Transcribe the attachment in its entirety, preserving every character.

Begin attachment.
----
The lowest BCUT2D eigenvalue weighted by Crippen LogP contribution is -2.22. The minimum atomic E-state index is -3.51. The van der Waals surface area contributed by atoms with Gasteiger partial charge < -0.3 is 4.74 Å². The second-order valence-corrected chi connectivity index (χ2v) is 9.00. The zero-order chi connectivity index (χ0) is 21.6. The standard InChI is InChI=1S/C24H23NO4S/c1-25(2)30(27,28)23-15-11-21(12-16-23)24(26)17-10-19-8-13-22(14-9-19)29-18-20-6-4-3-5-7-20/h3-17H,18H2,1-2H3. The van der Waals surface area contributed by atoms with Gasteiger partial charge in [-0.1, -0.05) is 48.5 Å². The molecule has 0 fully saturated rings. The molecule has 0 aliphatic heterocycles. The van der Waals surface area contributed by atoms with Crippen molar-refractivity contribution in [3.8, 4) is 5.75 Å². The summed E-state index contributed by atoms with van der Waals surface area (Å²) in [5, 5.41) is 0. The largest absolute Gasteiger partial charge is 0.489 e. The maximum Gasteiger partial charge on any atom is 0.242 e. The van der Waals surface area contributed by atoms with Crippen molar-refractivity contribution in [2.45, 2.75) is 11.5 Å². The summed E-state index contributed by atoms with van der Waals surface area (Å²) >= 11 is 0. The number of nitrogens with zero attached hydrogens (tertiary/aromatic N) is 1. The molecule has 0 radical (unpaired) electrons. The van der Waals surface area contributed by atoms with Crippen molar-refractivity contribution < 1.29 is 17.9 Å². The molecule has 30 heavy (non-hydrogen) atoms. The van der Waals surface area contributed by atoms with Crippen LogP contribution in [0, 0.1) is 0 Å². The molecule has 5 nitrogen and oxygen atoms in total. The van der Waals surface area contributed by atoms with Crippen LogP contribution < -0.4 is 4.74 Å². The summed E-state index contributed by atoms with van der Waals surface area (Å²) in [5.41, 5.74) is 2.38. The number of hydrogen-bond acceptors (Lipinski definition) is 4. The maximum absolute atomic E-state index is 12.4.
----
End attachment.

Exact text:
The lowest BCUT2D eigenvalue weighted by Crippen LogP contribution is -2.22. The minimum atomic E-state index is -3.51. The van der Waals surface area contributed by atoms with Gasteiger partial charge < -0.3 is 4.74 Å². The second-order valence-corrected chi connectivity index (χ2v) is 9.00. The zero-order chi connectivity index (χ0) is 21.6. The standard InChI is InChI=1S/C24H23NO4S/c1-25(2)30(27,28)23-15-11-21(12-16-23)24(26)17-10-19-8-13-22(14-9-19)29-18-20-6-4-3-5-7-20/h3-17H,18H2,1-2H3. The van der Waals surface area contributed by atoms with Gasteiger partial charge in [-0.1, -0.05) is 48.5 Å². The molecule has 0 fully saturated rings. The molecule has 0 aliphatic heterocycles. The van der Waals surface area contributed by atoms with Crippen molar-refractivity contribution in [3.8, 4) is 5.75 Å². The summed E-state index contributed by atoms with van der Waals surface area (Å²) in [5, 5.41) is 0. The largest absolute Gasteiger partial charge is 0.489 e. The maximum Gasteiger partial charge on any atom is 0.242 e. The van der Waals surface area contributed by atoms with Crippen molar-refractivity contribution in [2.45, 2.75) is 11.5 Å². The summed E-state index contributed by atoms with van der Waals surface area (Å²) >= 11 is 0. The number of nitrogens with zero attached hydrogens (tertiary/aromatic N) is 1. The molecule has 0 radical (unpaired) electrons. The van der Waals surface area contributed by atoms with Crippen molar-refractivity contribution < 1.29 is 17.9 Å². The molecule has 30 heavy (non-hydrogen) atoms. The van der Waals surface area contributed by atoms with Crippen LogP contribution in [0, 0.1) is 0 Å². The molecule has 5 nitrogen and oxygen atoms in total. The van der Waals surface area contributed by atoms with Crippen LogP contribution < -0.4 is 4.74 Å². The summed E-state index contributed by atoms with van der Waals surface area (Å²) in [5.41, 5.74) is 2.38. The number of hydrogen-bond acceptors (Lipinski definition) is 4. The maximum absolute atomic E-state index is 12.4.